I keep returning to the sense of injustice that struck me on our class visit to Makerbot, trying to suss out whence it arises more precisely. Is it merely that I don’t like capitalism? I certainly do not, but why not? Injustice, inequality, lack of freedom ... As I scroll back mentally through reasons, I finally reach the nut of it all: what bothers me about Makerbot and what bothers me about capitalism is the lack of autonomy. Line workers only know their employment situation for at most twelve weeks into the future — and that’s in the first week of a new quarter. There is injustice of course in the fact that they are the only workers subject to this regime, but I would not prefer to resolve the situation so all are equally unsure. For how does any individual build a life away from the shop floor without the foundation of reliable employment? What personal autonomy is possible?
It is of course arguable that the assembly line itself is the source of de-autonomization. As David Nye relates in America’s Assembly Line, “traditional lines from the 1920s to the 1950s forced workers to stretch, crawl, stoop, and otherwise accommodate themselves to the fixed height of the cars passing by.” (246) On an even larger scale, industrialization has been seen as foreclosing the autonomy of an artisan economy, moving workers from their homes to the supervision of factories and demanding accommodation to the new workplace. The history of the labor movement can likewise be viewed as a response, a demand for at least a little accommodation from the factory for the human. And as we saw at Makerbot and as Nye mentions, the line itself has adapted, creating machines to move the object being worked on instead of asking the works to continue to crawl and stoop.
To return to the initial flow, however: this same movement, from home to shop, matches the re-invention of technology from feminine to masculine, as well as the de-technoligization of the feminine. Both movements are addressed in Virginia Postrel’s “Losing the Thread,” where she traces the path of spinning from home, where the spinster woman gained autonomy in terms of money and working conditions from her skill at creating thread, to factory, where men tended the new patent machines. (These led to riots a generation before the Luddites came on the scene.)
Postrel also shows how increased cultural alienation from needlecraft and textile development has removed textiles from the realm of technology into only that of fashion. She cautions,
As understandable as it might be, forgetting about textiles sacrifices an important part of our cultural heritage. It cuts us off from essential aspects of the human past, including the lives and work of women.
Women were separated from the technology of textile creation in the early throes of the industrial revolution and then, once textiles were separated from technology in our minds, they were handed to women only as complete material.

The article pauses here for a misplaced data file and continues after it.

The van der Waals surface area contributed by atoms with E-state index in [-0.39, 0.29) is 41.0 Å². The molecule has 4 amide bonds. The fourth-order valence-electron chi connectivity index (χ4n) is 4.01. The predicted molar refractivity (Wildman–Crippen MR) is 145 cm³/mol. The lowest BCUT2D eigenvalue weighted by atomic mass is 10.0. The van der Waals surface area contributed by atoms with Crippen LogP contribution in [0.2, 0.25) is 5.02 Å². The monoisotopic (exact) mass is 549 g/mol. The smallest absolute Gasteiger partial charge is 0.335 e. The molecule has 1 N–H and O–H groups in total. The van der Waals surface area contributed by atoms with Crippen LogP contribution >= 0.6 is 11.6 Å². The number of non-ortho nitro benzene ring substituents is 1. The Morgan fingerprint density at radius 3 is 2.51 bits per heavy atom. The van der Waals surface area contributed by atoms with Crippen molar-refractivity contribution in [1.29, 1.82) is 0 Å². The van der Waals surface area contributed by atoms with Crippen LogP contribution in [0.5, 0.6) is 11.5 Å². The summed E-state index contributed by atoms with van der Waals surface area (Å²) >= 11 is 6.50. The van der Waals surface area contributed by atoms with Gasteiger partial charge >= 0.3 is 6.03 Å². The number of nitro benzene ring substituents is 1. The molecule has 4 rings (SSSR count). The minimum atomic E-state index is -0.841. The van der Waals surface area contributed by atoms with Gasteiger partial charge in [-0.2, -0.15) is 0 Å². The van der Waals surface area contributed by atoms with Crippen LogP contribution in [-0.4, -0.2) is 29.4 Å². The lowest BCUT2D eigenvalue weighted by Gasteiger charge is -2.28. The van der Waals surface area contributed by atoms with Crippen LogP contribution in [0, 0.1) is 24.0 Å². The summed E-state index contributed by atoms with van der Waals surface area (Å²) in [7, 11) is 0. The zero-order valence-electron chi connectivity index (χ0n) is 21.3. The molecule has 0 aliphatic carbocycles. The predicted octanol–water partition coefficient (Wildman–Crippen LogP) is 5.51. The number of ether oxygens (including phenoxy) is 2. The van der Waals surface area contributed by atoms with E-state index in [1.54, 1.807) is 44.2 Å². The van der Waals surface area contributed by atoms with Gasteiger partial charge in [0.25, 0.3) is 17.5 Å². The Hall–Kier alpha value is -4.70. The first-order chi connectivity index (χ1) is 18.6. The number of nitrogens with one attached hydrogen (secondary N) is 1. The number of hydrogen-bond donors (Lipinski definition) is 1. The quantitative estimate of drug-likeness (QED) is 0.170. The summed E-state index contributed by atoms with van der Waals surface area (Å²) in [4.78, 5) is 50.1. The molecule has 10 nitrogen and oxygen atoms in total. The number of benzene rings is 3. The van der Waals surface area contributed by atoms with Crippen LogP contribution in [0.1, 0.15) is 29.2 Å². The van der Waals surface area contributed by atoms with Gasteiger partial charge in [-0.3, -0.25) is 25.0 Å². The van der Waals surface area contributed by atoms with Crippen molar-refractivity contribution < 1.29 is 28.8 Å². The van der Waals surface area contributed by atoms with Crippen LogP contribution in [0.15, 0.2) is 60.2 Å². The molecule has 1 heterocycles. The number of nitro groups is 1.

The separation of women from technology was not only the result of the physical removal of manufacturing from the home, but also of a deliberate narrative around the professionalization of engineering. Ruth Olendziel, in Making Technology Masculine, charts this development carefully, showing how the construction of engineering as a fraternal society cum professional organization elided the women who worked as and collaborated with male engineers. As an example, she cites Emily Roebling, who supervised construction on the Brooklyn Bridge after her husband, the bridge’s chief engineer was left bedridden by an accident. (Olendziel 9–10, “Emily Warren Roebling”) Interestingly, this was facilitated by the Roebling’s home overlooking the bridge, giving plausibility to the idea that Washington was “supervising from the window” and she was merely carrying messages.
Is it therefore possible that a return to the amateur, the re-domestication of fabrication, might also herald an engineering culture that belongs to women as well? Fortunately, the first step towards finding out, the redomestication of fabrication, looks to be underway.
For instance, the FabLab movement provides an alternate vision of the future of fabrication, something a little more than a nicer assembly line. Creator Neil Gershenfeld tells how the idea came to be, animated by the clamor for autonomy from artists and architects, as well as engineers.
In 1998, we tried teaching “How To Make (almost) Anything” for the first time. The course was aimed at the small group of advanced students who would be using these tools in their research. Imagine our surprise then when hundred or so students showed up for a class that could only hold ten. They weren’t the ones we expected, either; there were as many artists and architects as engineers....
The overwhelming interest ... was only the first surprise. The next was the reason why they wanted to take the class. Virtually no one was doing this for research. Instead they were motivated by the desire to make things they’d always wanted, but that didn’t exist.... [T]heir motivation was their own pleasure in making and using their inventions.